1306 Yo Ken June 2013 Ken
Ken Miele
June 1, 2013

Old School vs. New School

I'm having a problem deciding what to do. I have an '88 Mustang GT 5.0 convertible with a stick. So far, I have installed an MGW short-throw shifter, BBK long-tube headers, Eibach lowering springs, K&N air filter, a new top, and 17-inch Cobra wheels. It has 190,000 km.

I'm looking at a new rebuilt engine, installed for $5,000. Nothing special—mass air meter, GT-40 upper and lower, and some head work. The car needs paint and body work, and I would also like to go with a five-lug conversion. I am looking at spending around $20,000-$25,000 for everything. In your opinion, should I go this route, or buy a new '12 Mustang GT convertible demo for $37,000?

I have asked friends who have said to go new, but I'm still on the fence. Please give me your thoughts on this crazy situation.

Dale Boyd
Burritts Rapids, Ontario

Dale, this is a tough one. The Fox-body Mustang deserves a special place in history. It resurrected the muscle cars in the early '80s, and there is a wealth of parts and info to make it a great performance car. I owned three of them myself. They were great, but with today's technology, it's hard to not choose the '12. If you drive a '12 Mustang GT, I think you will make up your mind very quickly, as it handles better, drives better, and is more than quick enough from the factory. I know you won't be disappointed. It's a car you can enjoy driving every day.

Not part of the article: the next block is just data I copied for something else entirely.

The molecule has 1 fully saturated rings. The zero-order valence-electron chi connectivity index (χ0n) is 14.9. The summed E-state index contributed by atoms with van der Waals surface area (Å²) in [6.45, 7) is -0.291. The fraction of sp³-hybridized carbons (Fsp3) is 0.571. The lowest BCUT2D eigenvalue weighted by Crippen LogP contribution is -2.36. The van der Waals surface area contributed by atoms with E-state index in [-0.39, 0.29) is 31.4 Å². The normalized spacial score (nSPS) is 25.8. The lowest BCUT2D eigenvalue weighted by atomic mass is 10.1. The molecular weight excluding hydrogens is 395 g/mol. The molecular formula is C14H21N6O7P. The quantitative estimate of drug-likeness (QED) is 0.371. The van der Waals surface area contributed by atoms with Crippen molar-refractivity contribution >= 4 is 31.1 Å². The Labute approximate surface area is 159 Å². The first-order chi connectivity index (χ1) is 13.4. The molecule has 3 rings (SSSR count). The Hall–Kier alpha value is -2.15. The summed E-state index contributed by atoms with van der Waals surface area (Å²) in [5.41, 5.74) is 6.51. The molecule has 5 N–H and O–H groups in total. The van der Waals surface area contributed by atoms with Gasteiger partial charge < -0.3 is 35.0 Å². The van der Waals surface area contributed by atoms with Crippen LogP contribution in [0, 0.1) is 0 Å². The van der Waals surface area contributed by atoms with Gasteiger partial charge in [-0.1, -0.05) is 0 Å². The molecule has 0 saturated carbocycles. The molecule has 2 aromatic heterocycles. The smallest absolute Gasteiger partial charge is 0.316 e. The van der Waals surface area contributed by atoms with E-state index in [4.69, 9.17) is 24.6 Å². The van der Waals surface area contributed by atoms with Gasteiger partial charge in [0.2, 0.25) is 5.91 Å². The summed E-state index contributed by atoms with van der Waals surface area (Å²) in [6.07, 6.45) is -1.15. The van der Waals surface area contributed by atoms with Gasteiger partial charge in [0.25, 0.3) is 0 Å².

Fuel Me Up

After reading Richard Holdener's article “Pump You Up” in the Nov. '12 issue several times, I'm still undecided as to the right way to go with my '03 Marauder fuel system. My setup is a poked and stroked Four-Valve 4.6L (8.6:1 compression, built by Fox Lake Racing) with a JT-trim Vortech, connected to a built 4R70W by a 4,000-stall Circle D converter, terminating at an 8.8 C-clip–eliminated rearend housing with a Detroit Locker and 4.30 gears.

The first time on the dyno, it made 649 rwhp, even with a multitude of problems. All issues except fuel delivery have been resolved. Currently, I have a returnless system utilizing twin Ford GT fuel pumps in a stock tank, and individual fuel-pump drivers to supply the 80-lb/hr injectors against an expected max boost of 22 psi. The problem is, my tuner had an almost identical setup that ran out of fuel on a dyno. He suggested I consider a return-style system. I'm contemplating going with the Holley 12-1800 Dominator fuel pump and a fuel cell. Any thoughts?

Charles Fischer
Louisville, Kentucky

Charlie, I suggest going with a return-style system. The Holley will work well, but I would also look into the Aeromotive line of fuel pumps. Its fuel pumps come stock in the new Cobra Jets, which are making well over 800 hp. Aeromotive has a complete system with the fuel pump in the tank, and can also custom design a system for you.